Thursday, 23 September 2021
On 17 September 2021, the European Biogas Association (EBA) held an info session on the implications of the recent EC Fit for 55 package on biogas. The content covered biogas and biomethane production, trading and application in heating and transport.
Susanna Pflüger, EBA Secretary-General and event chairperson set the scene for the 90 min session using a Frans Timmermans (EC Executive Vice President, European Green Deal) quote from July regarding the Fit for 55 package:
'Current tools do not deliver enough to reach 5% reduction of greenhouse gas emissions in 2030. We need real incentives for change and we need to generate the revenues to seriously invest in that change.'
Marco Giacomazzi of the EBA then discussed the impact of the RED (Renewable Energy Directive) and ETS (Emissions Trading Scheme) changes concerning biomethane/biogas production and trading. On the RED changes, sustainability criteria have been extended to biogas production above 2 MW (unchanged) and 200 m3/h for biomethane (previously not explicitly stated). Primary forest biomass, a possible biomethane feedstock, has also been banned.
On the ETS side, the EC has proposed an Innovation Fund (200 million Euros) for low carbon technology and will ensure tax revenues not attributed to the EU must be used for carbon-related purposes. To ensure vulnerable regions (fossil fuel dependent, low-income areas) are not overburdened by the ETS, The Modernisation Fund has been established.
Talks from industry and EBA representatives for the transport, trading and heating sectors followed.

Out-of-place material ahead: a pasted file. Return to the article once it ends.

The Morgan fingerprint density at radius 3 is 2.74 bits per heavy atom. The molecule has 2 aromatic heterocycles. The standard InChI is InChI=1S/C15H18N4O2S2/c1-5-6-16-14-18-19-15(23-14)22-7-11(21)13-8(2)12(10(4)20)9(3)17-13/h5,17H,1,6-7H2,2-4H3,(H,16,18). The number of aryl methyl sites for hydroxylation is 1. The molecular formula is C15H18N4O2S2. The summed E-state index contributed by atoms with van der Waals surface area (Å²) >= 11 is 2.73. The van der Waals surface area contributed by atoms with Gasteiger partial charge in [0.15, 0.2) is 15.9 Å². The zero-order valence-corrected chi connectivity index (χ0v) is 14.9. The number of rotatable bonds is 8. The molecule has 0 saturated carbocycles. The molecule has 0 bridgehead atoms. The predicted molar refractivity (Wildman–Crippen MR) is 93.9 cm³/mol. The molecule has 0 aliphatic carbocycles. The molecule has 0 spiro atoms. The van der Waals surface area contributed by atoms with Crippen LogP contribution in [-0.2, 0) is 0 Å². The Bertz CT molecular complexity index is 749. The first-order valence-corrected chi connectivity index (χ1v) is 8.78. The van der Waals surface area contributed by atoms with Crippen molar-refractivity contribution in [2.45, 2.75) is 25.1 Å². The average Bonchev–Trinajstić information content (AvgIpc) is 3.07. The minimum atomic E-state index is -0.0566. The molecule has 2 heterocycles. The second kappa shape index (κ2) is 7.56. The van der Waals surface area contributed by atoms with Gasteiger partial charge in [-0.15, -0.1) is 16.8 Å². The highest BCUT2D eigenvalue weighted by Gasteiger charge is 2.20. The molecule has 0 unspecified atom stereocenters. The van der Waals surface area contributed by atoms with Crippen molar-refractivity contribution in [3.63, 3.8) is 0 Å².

James Cogan of Ethanol Europe, a biofuel provider adopted a cautious tone on recent announcements. James opined that the new single count 2.2% advanced biofuel goal would be mostly fulfilled by biomethane, given that advanced liquid biofuel capacity is lacking and unlikely to ramp quickly. Furthermore, James took a more amenable approach on crop fuels, noting supply limitations with waste, still recognising safeguards should be in place for sustainability concerns and that crop-based fuels were still preferable to fossil fuels.
Wojciech Winkler gave a brief overview of STX (trading house) activities in biomethane, looking at the interaction between the ETS and RED, with the RED stipulations effectively increasing the price of carbon beyond the visible ETS price. They also identified strengths and opportunities for biogas and biomethane in the market, including EU level funding for green activities via Carbon Contracts for Difference (CCfDs) as well as the Carbon Border Adjustment Mechanism (CBAM), and future opportunities for sector coupling.
Anthony Lorin of the EBA discussed the impact of the Fit for 55 package on biogas/biomethane for heating applications, highlighting the annual increase in renewable share (1.5%, from 1.3%) in the RED, the scope of the EED (Energy Efficiency Directive) being extended to all public bodies and a 40% reduction in building emissions (currently a non-ETS sector). He also highlighted how the tools to be used to achieve targeted reductions can be classified into pricing/market mechanisms or rules/regulations.
Overall, the session provided prudent information on the way forward for biogas in Europe - the Fit for 55 packages offering many opportunities for biogas (including lower tax rates), but with some notable weaknesses such as the vehicle combustion engine ban (2035).
The next year, a consultation period for many EC initiatives will prove critical. The EBA can exert their influence via working groups, discussions and publications to ensure biogas and biomethane receive fair treatment as renewable fuels heading to 2030 and beyond.
The presentations and materials are available to EBA members. For more information on the event or the association, please visit their website.